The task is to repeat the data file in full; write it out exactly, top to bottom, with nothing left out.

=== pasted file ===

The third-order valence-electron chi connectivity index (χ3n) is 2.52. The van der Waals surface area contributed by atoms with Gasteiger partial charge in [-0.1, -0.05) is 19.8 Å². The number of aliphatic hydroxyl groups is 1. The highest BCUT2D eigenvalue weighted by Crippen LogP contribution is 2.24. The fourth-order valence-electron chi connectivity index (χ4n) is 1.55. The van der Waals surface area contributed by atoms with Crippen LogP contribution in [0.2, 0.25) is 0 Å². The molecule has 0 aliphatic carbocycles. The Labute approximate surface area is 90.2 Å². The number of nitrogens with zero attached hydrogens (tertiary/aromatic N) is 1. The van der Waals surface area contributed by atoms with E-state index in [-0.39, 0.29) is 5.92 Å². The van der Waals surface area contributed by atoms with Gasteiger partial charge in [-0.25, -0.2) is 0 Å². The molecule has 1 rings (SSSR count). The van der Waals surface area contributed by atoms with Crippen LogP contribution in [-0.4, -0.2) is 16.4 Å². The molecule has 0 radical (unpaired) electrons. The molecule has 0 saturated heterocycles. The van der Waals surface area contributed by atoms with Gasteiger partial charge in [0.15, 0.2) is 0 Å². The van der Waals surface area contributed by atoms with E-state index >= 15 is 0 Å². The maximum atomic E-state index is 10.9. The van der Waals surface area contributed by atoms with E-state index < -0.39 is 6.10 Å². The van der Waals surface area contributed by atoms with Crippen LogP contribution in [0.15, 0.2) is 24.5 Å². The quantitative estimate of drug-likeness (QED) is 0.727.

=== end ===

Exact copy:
The third-order valence-electron chi connectivity index (χ3n) is 2.52. The van der Waals surface area contributed by atoms with Gasteiger partial charge in [-0.1, -0.05) is 19.8 Å². The number of aliphatic hydroxyl groups is 1. The highest BCUT2D eigenvalue weighted by Crippen LogP contribution is 2.24. The fourth-order valence-electron chi connectivity index (χ4n) is 1.55. The van der Waals surface area contributed by atoms with Crippen LogP contribution in [0.2, 0.25) is 0 Å². The molecule has 0 aliphatic carbocycles. The Labute approximate surface area is 90.2 Å². The number of nitrogens with zero attached hydrogens (tertiary/aromatic N) is 1. The van der Waals surface area contributed by atoms with E-state index in [-0.39, 0.29) is 5.92 Å². The van der Waals surface area contributed by atoms with Gasteiger partial charge in [-0.25, -0.2) is 0 Å². The molecule has 1 rings (SSSR count). The van der Waals surface area contributed by atoms with Crippen LogP contribution in [-0.4, -0.2) is 16.4 Å². The molecule has 0 radical (unpaired) electrons. The molecule has 0 saturated heterocycles. The van der Waals surface area contributed by atoms with Gasteiger partial charge in [0.15, 0.2) is 0 Å². The van der Waals surface area contributed by atoms with E-state index >= 15 is 0 Å². The maximum atomic E-state index is 10.9. The van der Waals surface area contributed by atoms with E-state index < -0.39 is 6.10 Å². The van der Waals surface area contributed by atoms with Crippen LogP contribution in [0.15, 0.2) is 24.5 Å². The quantitative estimate of drug-likeness (QED) is 0.727.